Intel, AMD Bringing Android to Window Devices

By Jeffrey Burt  |  Posted 2014-01-08

Intel, AMD Bringing Android to Window Devices

Intel and Advanced Micro Devices are both pushing initiatives that officials say meets a growing demand from business users and consumers alike: being able to run both Microsoft's Windows and Google's Android operating systems on the same devices without having to reboot.

Systems already can run multiple OSes, but switching means having to shut one down and booting up the other, which can be time-consuming and place significant demands on processor power and storage capacity. At the 2014 Consumer Electronics Show in Las Vegas this week, the chip makers unveiled efforts that will enable users to avoid those issues when moving from one operating system to another.

During his keynote address at the show Jan. 6, Intel CEO Brian Krzanich introduced the company's dual-OS strategy based its system-on-a-chip (SoC) products that will let users move from one OS to another simply by tapping on a button. For its part, AMD is partnering with BlueStacks, a software company backed by AMD that has been making technology that enables users to run Android in a Windows environment.

Officials with both companies said their initiatives are aimed at addressing demands coming from OEMs and end users.

"There are times you want Windows, there are times you want Android," Krzanich said, demonstrating the technology on a new dual-OS Asus system, the Transformer Book Duet. "[Users] wanted more choice—Windows for some usage, Android for others. … Intel SoCs are the only ones that can offer that capability to seamlessly switch between OSes. You don't have to make a choice moving forward."

Intel officials have been enhancing the support in its processors—particularly the low-power Atom chips—of the Android operating system, which is the most popular OS on such mobile devices as tablets and smartphones. That support has been a key part of Intel's larger strategy to gain traction in the highly competitive mobile market, where most devices now are powered by chips designed by ARM and built by the likes of Qualcomm, Samsung and Texas Instruments.

Krzanich noted that these Android devices, which started off as primarily consumer offerings, increasingly are finding their way into the enterprise, thanks to such trends as bring-your-own-device (BYOD). The increasing numbers of employees using their Android devices at work have raised concerns in IT departments about security and compliance with enterprise policies, the CEO said.

To address those issues, Intel's security unit this year will roll out Intel Device Protection technology, which will enable Android devices powered by Intel chips to meet most security standards both in the home and at work. With the technology, employees will be able to "use Android in detachables and tablets anywhere you are, and it will be available this year," Krzanich said. "It's full 64-bit and allows you to move seamlessly in and out of the office."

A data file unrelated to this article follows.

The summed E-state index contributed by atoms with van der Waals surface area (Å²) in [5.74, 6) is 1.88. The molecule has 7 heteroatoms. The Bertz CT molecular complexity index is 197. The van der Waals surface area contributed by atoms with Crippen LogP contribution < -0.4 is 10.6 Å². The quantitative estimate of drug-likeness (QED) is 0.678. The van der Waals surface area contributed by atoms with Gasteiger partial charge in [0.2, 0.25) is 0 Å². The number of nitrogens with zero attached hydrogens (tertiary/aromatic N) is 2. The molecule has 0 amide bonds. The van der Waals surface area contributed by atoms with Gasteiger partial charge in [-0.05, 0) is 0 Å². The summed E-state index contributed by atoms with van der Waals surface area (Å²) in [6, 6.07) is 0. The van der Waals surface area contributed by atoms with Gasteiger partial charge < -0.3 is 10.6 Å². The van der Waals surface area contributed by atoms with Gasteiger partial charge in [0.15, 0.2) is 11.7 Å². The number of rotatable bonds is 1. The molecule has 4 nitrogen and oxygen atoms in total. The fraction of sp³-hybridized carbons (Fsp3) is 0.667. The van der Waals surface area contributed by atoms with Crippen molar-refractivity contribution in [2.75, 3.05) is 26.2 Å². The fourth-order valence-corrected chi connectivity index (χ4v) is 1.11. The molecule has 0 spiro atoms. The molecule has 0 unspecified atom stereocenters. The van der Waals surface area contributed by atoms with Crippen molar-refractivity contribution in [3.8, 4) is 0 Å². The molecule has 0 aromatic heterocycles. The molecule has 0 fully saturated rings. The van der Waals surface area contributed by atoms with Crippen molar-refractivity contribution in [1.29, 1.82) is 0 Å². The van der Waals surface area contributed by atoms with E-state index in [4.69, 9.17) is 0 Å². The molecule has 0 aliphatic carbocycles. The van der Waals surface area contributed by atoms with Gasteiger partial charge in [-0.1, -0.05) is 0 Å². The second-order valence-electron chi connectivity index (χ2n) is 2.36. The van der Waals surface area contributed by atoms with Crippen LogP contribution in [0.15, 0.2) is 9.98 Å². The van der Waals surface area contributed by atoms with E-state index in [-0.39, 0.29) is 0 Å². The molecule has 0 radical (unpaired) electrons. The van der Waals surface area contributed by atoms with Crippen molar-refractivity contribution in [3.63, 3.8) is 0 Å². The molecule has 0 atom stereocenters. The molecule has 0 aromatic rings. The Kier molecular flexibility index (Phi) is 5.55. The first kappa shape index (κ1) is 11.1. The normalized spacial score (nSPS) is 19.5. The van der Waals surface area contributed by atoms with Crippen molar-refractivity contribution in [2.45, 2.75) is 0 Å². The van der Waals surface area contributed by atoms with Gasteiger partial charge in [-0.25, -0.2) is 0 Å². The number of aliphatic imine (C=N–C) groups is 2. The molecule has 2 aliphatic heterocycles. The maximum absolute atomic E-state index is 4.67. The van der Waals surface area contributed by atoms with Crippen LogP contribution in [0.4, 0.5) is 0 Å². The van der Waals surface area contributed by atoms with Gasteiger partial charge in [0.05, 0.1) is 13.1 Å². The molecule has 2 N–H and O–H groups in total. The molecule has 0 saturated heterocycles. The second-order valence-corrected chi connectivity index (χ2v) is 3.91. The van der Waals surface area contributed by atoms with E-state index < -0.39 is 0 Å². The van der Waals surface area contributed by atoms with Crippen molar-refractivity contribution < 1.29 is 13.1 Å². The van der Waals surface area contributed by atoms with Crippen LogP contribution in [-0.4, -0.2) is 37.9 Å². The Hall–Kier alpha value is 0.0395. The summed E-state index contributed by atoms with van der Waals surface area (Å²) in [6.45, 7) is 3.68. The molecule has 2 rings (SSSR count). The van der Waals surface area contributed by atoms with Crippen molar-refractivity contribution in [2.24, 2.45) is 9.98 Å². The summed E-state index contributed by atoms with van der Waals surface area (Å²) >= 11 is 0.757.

AMD will leverage its partnership with BlueStacks to bring the Android operating environment to Windows-based tablets, two-in-one devices, notebooks and desktops. The technology will leverage optimizations in AMD's fourth-generation accelerated processing units (APUs), including the upcoming "Kaveri" chip, which officials said will launch Jan. 14.


Intel, AMD Bringing Android to Window Devices

Users with AMD-powered devices running Windows 7 or 8 will be able to run an Android interface whether in a window on the device's desktop or in a full-screen mode. Users will be able to employ the settings, configurations and customizations they have on their Android-based smartphones and tablets, have access to apps in the Google Play store and be able to access files stored within the Windows file system while working in the Android environment.

AMD is simply giving users want they want, according to Clarice Simmons, senior marketing manager at AMD. Currently, Android is found on 52.2 percent of mobile devices in the U.S. market, and more than 80 percent of mobile phones worldwide. Meanwhile, Windows is run in more than 80 percent of desktop PCs.

"So what to do in a world where more everyday consumers rely on multiple platforms: a Windows PC at home, a second on their desk in the office or one in the laptop bag on their shoulder as they board a plane; an Android phone on the go and maybe a similar Android-based tablet as they sit on the couch," Simmons wrote in a post on the AMD blog site. "One obvious solution is to eliminate the gap between Windows and Android—give the people their favorite game app on their desktop right next to Microsoft Office!"

Roger Kay, principal analyst with Endpoint Technologies Associates, said he's reserving judgment on the initiatives from Intel and AMD until the messaging and the demand for such capabilities become clearer and systems begin rolling out. Kay told eWEEK he generally understands what the chip makers are trying to do, but that he doesn't generally support the idea of multi-OS systems. There are always concerns, such as what happens when one OS is upgraded? Would that negatively affect how it works with the other OS?

In addition, the chip makers, OS vendors and OEMs need to make sure that everything in the systems and between the operating systems works well, from the messaging to the operation.

"It sounds a little like a kludge, and it would be experienced as a kludge if any of it doesn't work right," he said.


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